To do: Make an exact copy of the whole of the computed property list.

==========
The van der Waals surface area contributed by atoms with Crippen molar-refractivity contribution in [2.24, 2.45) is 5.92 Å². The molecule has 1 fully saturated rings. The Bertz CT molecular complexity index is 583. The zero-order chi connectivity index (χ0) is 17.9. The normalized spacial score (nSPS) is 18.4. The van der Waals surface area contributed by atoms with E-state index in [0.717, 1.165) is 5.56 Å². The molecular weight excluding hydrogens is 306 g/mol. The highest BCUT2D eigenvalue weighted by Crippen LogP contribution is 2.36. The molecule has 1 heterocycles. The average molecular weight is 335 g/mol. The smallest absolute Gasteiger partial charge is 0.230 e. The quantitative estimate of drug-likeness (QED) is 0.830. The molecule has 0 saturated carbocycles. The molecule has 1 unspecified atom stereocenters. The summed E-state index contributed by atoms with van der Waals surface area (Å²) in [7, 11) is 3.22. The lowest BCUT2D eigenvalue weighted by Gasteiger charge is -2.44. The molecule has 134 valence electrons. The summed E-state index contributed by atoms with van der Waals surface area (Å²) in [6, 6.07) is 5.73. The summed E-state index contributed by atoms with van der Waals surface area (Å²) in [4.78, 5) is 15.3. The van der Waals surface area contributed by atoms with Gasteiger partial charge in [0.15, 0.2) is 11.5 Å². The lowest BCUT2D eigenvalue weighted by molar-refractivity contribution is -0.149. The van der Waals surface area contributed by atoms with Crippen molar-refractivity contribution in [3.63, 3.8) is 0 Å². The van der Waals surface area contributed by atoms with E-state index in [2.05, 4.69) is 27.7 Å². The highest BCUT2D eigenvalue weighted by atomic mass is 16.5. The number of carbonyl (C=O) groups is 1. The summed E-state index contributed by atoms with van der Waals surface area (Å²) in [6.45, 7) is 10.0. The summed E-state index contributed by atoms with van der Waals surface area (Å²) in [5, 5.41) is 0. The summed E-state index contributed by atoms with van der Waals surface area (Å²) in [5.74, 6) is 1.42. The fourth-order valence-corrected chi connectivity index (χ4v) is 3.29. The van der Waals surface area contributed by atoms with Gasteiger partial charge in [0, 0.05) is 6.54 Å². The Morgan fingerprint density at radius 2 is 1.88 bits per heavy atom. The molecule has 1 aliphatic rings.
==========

The van der Waals surface area contributed by atoms with Crippen molar-refractivity contribution in [2.24, 2.45) is 5.92 Å². The molecule has 1 fully saturated rings. The Bertz CT molecular complexity index is 583. The zero-order chi connectivity index (χ0) is 17.9. The normalized spacial score (nSPS) is 18.4. The van der Waals surface area contributed by atoms with E-state index in [0.717, 1.165) is 5.56 Å². The molecular weight excluding hydrogens is 306 g/mol. The highest BCUT2D eigenvalue weighted by Crippen LogP contribution is 2.36. The molecule has 1 heterocycles. The average molecular weight is 335 g/mol. The smallest absolute Gasteiger partial charge is 0.230 e. The quantitative estimate of drug-likeness (QED) is 0.830. The molecule has 0 saturated carbocycles. The molecule has 1 unspecified atom stereocenters. The summed E-state index contributed by atoms with van der Waals surface area (Å²) in [7, 11) is 3.22. The lowest BCUT2D eigenvalue weighted by Gasteiger charge is -2.44. The molecule has 134 valence electrons. The summed E-state index contributed by atoms with van der Waals surface area (Å²) in [6, 6.07) is 5.73. The summed E-state index contributed by atoms with van der Waals surface area (Å²) in [4.78, 5) is 15.3. The van der Waals surface area contributed by atoms with Gasteiger partial charge in [0.15, 0.2) is 11.5 Å². The lowest BCUT2D eigenvalue weighted by molar-refractivity contribution is -0.149. The van der Waals surface area contributed by atoms with Crippen molar-refractivity contribution in [3.63, 3.8) is 0 Å². The van der Waals surface area contributed by atoms with E-state index in [2.05, 4.69) is 27.7 Å². The highest BCUT2D eigenvalue weighted by atomic mass is 16.5. The number of carbonyl (C=O) groups is 1. The summed E-state index contributed by atoms with van der Waals surface area (Å²) in [6.45, 7) is 10.0. The summed E-state index contributed by atoms with van der Waals surface area (Å²) in [5, 5.41) is 0. The summed E-state index contributed by atoms with van der Waals surface area (Å²) in [5.74, 6) is 1.42. The fourth-order valence-corrected chi connectivity index (χ4v) is 3.29. The van der Waals surface area contributed by atoms with Gasteiger partial charge in [0, 0.05) is 6.54 Å². The Morgan fingerprint density at radius 2 is 1.88 bits per heavy atom. The molecule has 1 aliphatic rings.